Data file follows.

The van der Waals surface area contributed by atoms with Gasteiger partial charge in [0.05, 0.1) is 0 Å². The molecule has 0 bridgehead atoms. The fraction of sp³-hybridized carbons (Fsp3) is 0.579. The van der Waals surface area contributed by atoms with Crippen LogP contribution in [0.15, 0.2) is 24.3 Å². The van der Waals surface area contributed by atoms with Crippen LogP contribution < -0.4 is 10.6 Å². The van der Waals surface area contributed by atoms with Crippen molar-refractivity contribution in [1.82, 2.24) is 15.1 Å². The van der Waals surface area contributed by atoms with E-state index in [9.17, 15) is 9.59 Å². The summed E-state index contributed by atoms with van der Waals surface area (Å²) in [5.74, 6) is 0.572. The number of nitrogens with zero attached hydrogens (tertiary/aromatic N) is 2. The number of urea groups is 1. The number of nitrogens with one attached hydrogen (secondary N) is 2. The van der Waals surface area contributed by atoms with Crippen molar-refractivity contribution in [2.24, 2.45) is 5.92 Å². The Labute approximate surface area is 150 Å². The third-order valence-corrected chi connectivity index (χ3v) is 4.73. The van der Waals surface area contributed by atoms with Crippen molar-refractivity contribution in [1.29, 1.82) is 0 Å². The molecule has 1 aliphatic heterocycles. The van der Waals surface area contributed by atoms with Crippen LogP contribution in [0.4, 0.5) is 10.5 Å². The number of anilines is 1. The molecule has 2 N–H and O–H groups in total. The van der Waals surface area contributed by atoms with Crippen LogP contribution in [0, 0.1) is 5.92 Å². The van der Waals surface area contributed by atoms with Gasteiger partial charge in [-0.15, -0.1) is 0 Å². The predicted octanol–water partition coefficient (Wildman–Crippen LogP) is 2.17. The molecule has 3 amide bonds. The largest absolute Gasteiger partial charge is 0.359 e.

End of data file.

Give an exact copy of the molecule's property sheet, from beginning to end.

The van der Waals surface area contributed by atoms with Gasteiger partial charge in [0.05, 0.1) is 0 Å². The molecule has 0 bridgehead atoms. The fraction of sp³-hybridized carbons (Fsp3) is 0.579. The van der Waals surface area contributed by atoms with Crippen LogP contribution in [0.15, 0.2) is 24.3 Å². The van der Waals surface area contributed by atoms with Crippen LogP contribution < -0.4 is 10.6 Å². The van der Waals surface area contributed by atoms with Crippen molar-refractivity contribution in [1.82, 2.24) is 15.1 Å². The van der Waals surface area contributed by atoms with E-state index in [9.17, 15) is 9.59 Å². The summed E-state index contributed by atoms with van der Waals surface area (Å²) in [5.74, 6) is 0.572. The number of nitrogens with zero attached hydrogens (tertiary/aromatic N) is 2. The number of urea groups is 1. The number of nitrogens with one attached hydrogen (secondary N) is 2. The van der Waals surface area contributed by atoms with Crippen molar-refractivity contribution in [2.24, 2.45) is 5.92 Å². The Labute approximate surface area is 150 Å². The third-order valence-corrected chi connectivity index (χ3v) is 4.73. The van der Waals surface area contributed by atoms with Crippen molar-refractivity contribution in [1.29, 1.82) is 0 Å². The molecule has 1 aliphatic heterocycles. The van der Waals surface area contributed by atoms with Crippen LogP contribution in [0.4, 0.5) is 10.5 Å². The number of anilines is 1. The molecule has 2 N–H and O–H groups in total. The van der Waals surface area contributed by atoms with Crippen LogP contribution in [0, 0.1) is 5.92 Å². The van der Waals surface area contributed by atoms with Gasteiger partial charge in [-0.15, -0.1) is 0 Å². The predicted octanol–water partition coefficient (Wildman–Crippen LogP) is 2.17. The molecule has 3 amide bonds. The largest absolute Gasteiger partial charge is 0.359 e.